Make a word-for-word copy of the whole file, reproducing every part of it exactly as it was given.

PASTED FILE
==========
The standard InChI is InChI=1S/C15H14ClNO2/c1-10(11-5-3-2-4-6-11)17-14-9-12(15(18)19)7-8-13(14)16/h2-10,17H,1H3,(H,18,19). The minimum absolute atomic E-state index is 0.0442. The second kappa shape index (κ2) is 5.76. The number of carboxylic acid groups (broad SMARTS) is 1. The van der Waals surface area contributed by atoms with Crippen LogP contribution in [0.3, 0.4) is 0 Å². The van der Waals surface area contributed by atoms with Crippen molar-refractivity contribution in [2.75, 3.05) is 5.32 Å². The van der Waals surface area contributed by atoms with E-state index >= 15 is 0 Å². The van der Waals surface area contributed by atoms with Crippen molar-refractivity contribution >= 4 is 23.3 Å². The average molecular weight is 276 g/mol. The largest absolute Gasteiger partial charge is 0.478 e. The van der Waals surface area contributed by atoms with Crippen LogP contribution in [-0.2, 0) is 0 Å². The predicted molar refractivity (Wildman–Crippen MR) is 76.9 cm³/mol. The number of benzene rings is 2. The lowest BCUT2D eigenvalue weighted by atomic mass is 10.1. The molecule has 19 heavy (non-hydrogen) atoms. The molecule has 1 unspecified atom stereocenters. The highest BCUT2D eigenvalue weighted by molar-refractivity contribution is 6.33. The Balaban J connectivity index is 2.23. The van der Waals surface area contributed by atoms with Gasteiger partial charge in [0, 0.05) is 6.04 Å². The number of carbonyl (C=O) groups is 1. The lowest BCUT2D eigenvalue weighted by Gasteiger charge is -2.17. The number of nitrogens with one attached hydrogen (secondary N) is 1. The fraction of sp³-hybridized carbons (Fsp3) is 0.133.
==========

The standard InChI is InChI=1S/C15H14ClNO2/c1-10(11-5-3-2-4-6-11)17-14-9-12(15(18)19)7-8-13(14)16/h2-10,17H,1H3,(H,18,19). The minimum absolute atomic E-state index is 0.0442. The second kappa shape index (κ2) is 5.76. The number of carboxylic acid groups (broad SMARTS) is 1. The van der Waals surface area contributed by atoms with Crippen LogP contribution in [0.3, 0.4) is 0 Å². The van der Waals surface area contributed by atoms with Crippen molar-refractivity contribution in [2.75, 3.05) is 5.32 Å². The van der Waals surface area contributed by atoms with E-state index >= 15 is 0 Å². The van der Waals surface area contributed by atoms with Crippen molar-refractivity contribution >= 4 is 23.3 Å². The average molecular weight is 276 g/mol. The largest absolute Gasteiger partial charge is 0.478 e. The van der Waals surface area contributed by atoms with Crippen LogP contribution in [-0.2, 0) is 0 Å². The predicted molar refractivity (Wildman–Crippen MR) is 76.9 cm³/mol. The number of benzene rings is 2. The lowest BCUT2D eigenvalue weighted by atomic mass is 10.1. The molecule has 19 heavy (non-hydrogen) atoms. The molecule has 1 unspecified atom stereocenters. The highest BCUT2D eigenvalue weighted by molar-refractivity contribution is 6.33. The Balaban J connectivity index is 2.23. The van der Waals surface area contributed by atoms with Gasteiger partial charge in [0, 0.05) is 6.04 Å². The number of carbonyl (C=O) groups is 1. The lowest BCUT2D eigenvalue weighted by Gasteiger charge is -2.17. The number of nitrogens with one attached hydrogen (secondary N) is 1. The fraction of sp³-hybridized carbons (Fsp3) is 0.133.